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11

There appears to be a bug, not in Integrate or in BesselK, but in the vertical-axis Ticks of LogLogPlot. Consider the simple case, LogLogPlot[Exp[x], {x, 10^-10, 1}, PlotRange -> All] as it should be. However, LogLogPlot[Exp[x], {x, 10^-10, 1}, WorkingPrecision -> 50, PlotRange -> All] In fact, any value of WorkingPrecision except ...


8

working with Texture: Wig[n_, x_, y_] := (1/Pi) Exp[-(x^2 + y^2)] (-1)^n LaguerreL[n, 2 (x^2 + y^2)]; mx[n_, x_] := Sqrt[2/Pi] (1/(n! 2^n))*Exp[-2 x^2] HermiteH[n, Sqrt[2] x]^2; my[n_, y_] := Sqrt[2/Pi] (1/(n! 2^n))*Exp[-2 y^2] HermiteH[n, Sqrt[2] y]^2; p2d = Plot[mx[3, x], {x, -3.5, 3.5}]; range = {{-3.5, 3.5}, {-3.5, 3.5}, {-1/2, 1/2}}; poly = { ...


7

You can use Part (also written [[...]]) to get what you want. For example, myList= Table[{i, i}, {i, 1, 20}]; ListPlot[myList] ListPlot[myList[[1;;-1;;2]]] (* every second point *) ListPlot[myList[[1;;-1;;3]]] (* every 3rd point*)


6

Below is an extended comment showing the effects that can happen when one ignores the correlations among parameter estimators (either on purpose or because journal authors or editors don't know enough about statistics to include necessary information). First I create some data with the same curve form as the function CDDHybrid and a set of predictor values ...


6

Here you go, sphereplot = With[ {z = 1/2 Cos[8 ϕ], r = 1}, Show[ Graphics3D@Sphere[], ParametricPlot3D[{Cos[ϕ] Sqrt[r^2 - z^2], Sin[ϕ] Sqrt[r^2 - z^2], z}, {ϕ, 0, 2 π}], Boxed -> False ] ]; Now you just need a function that will place the animation point at a given angle around the curve, ball[ϕ_] := With[ {z = 1/2 ...


5

zmax = 20; r = 1 Animate[Show[Graphics3D[Cone[{{0, 0, 0}, {0, 0, 2}}, r]], Graphics3D[{PointSize[.05], Point[{1.1 r (zmax - v)/zmax Sin[v], 1.1 r (zmax - v)/zmax Cos[v], 2 v/zmax}]}], ParametricPlot3D[{r (zmax - z)/zmax Sin[z], r (zmax - z)/zmax Cos[z], 2 z/zmax}, {z, 0, zmax}, PlotStyle -> {Thick, Blue}], Axes -> True, PlotRange -> ...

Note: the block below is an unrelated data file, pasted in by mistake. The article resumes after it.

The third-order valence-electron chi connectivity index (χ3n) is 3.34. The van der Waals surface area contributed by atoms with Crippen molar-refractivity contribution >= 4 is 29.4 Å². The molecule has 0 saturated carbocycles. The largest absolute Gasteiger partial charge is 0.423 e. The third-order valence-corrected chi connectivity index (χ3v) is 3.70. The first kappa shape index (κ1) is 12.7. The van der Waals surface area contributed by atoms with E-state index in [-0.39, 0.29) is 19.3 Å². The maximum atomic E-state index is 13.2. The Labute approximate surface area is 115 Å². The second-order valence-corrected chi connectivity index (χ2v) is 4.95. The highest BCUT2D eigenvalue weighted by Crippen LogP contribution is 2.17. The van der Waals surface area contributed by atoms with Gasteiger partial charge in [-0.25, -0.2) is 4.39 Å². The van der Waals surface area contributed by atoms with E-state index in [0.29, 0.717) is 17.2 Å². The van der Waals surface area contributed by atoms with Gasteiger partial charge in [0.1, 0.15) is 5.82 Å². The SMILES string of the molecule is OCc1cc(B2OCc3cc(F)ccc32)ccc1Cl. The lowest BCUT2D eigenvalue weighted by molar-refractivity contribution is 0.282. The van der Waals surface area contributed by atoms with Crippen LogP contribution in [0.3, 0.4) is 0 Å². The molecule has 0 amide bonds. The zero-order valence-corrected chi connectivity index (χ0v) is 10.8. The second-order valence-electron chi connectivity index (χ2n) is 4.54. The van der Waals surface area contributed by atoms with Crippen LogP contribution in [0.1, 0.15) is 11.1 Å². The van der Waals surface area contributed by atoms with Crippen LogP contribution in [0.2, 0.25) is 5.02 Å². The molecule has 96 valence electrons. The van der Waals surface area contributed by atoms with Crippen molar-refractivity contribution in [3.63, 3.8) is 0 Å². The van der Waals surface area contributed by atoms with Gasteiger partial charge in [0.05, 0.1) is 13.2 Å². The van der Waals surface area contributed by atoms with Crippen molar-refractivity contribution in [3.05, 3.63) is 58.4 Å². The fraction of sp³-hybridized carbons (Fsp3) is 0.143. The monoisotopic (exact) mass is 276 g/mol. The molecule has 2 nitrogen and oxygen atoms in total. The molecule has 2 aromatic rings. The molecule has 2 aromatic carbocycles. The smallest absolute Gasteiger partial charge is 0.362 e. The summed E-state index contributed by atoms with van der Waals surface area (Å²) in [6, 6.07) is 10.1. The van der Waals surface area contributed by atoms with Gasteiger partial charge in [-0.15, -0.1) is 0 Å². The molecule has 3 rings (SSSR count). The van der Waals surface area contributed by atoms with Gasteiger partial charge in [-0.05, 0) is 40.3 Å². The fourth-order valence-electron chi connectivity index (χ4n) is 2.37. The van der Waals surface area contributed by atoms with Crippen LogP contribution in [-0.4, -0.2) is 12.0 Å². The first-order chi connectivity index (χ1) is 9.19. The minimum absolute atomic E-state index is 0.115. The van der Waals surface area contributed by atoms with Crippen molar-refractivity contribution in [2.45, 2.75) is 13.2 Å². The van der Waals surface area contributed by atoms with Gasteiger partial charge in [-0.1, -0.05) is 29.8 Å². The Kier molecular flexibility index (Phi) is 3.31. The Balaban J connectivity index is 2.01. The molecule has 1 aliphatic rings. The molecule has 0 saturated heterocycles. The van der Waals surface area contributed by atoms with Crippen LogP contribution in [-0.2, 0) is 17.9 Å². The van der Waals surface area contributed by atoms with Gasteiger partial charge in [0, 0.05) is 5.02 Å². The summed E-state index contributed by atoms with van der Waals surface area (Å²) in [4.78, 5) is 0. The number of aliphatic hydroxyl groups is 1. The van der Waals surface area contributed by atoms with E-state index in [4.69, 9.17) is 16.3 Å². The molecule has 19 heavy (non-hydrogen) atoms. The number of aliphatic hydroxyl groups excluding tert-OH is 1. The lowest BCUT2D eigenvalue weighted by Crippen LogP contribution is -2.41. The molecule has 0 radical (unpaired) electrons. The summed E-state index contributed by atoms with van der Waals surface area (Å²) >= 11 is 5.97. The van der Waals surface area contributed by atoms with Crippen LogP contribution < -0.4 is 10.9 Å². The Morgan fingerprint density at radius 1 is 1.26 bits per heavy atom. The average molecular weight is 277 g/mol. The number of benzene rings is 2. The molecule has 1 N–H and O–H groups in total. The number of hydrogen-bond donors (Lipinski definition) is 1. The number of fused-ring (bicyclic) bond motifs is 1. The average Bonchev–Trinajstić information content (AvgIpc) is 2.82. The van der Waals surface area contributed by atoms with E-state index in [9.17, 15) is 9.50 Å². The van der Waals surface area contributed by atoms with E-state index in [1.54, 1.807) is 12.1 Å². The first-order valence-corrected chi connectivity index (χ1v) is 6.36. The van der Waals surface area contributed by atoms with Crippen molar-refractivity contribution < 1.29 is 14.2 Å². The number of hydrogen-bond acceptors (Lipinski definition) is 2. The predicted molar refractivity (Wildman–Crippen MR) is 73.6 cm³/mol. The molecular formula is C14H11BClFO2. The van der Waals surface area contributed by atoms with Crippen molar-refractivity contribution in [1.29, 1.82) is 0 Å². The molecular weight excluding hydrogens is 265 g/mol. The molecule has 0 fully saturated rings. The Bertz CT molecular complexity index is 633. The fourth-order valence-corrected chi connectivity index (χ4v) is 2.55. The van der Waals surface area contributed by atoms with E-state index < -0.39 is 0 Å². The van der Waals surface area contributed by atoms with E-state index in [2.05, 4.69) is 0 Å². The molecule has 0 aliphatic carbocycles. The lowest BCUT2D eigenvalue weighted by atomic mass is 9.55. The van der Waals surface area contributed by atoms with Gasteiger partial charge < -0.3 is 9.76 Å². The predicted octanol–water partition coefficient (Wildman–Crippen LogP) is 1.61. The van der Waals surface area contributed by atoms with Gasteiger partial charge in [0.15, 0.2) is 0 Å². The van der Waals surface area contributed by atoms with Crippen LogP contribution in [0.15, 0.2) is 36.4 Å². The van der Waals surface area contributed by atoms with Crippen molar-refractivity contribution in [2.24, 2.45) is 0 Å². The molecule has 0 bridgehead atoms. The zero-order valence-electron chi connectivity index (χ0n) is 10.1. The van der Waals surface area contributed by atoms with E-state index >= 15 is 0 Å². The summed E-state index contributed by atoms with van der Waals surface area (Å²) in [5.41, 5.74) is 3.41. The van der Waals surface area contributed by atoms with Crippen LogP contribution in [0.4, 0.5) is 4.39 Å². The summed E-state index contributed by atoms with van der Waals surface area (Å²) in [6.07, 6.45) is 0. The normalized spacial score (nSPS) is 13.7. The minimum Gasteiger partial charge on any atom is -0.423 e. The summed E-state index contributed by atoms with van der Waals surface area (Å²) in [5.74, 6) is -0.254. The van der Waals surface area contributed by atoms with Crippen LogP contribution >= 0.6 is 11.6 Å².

5

ParametricPlot3D[{{x, y, Wig[3, x, y]}, {x, Pi, Rescale[y, {-Pi, Pi}, {0, 1}] mx[3, x]}, {-Pi, y, Rescale[x, {-Pi, Pi}, {0, 1}] mx[3, y]}}, {x, -Pi, Pi}, {y, -Pi, Pi}, Mesh -> None, PlotRange -> All, BoxRatios -> 1, PlotStyle -> {LightBlue, Directive[EdgeForm[], Red], Directive[EdgeForm[], Green]}]


5

Apart from using texture, you can also convert the 2D plot to 3D plot directly. For example, p1 = Plot3D[Wig[3, x, y], {x, -3.5, 3.5}, {y, -3.5, 3.5}, PlotRange -> All]; p2 = Plot[mx[3, x], {x, -3.5, 3.5}]; p3 = Graphics3D @@ (FullGraphics[p2] /. Line[pts__] :> Line[pts /. {x_, y_} :> {x, -3.5, y}]); Show[p1,p3]


5

Introduction The first thing that I noticed is that the functional form for all of your CDD and LHS functions are identical. I propose that rather than defining six functions for each, we define one function and change the input arguments to cover the various cases. cdd[s_, a_, b_, c_] := 10^(a + b*c - b*s)*Exp[-10^(s - c)] lhs[s_?NumericQ, a_?NumericQ, ...


5

table = Table[Sin[j^2 + i], {i, 0, Pi, 0.1}, {j, 0, Pi, 0.1}]; Show[ListPlot3D[table], ListPlot3D[table, Filling -> 0, RegionFunction -> (#3 <= 0 &), FillingStyle -> Blue]]


5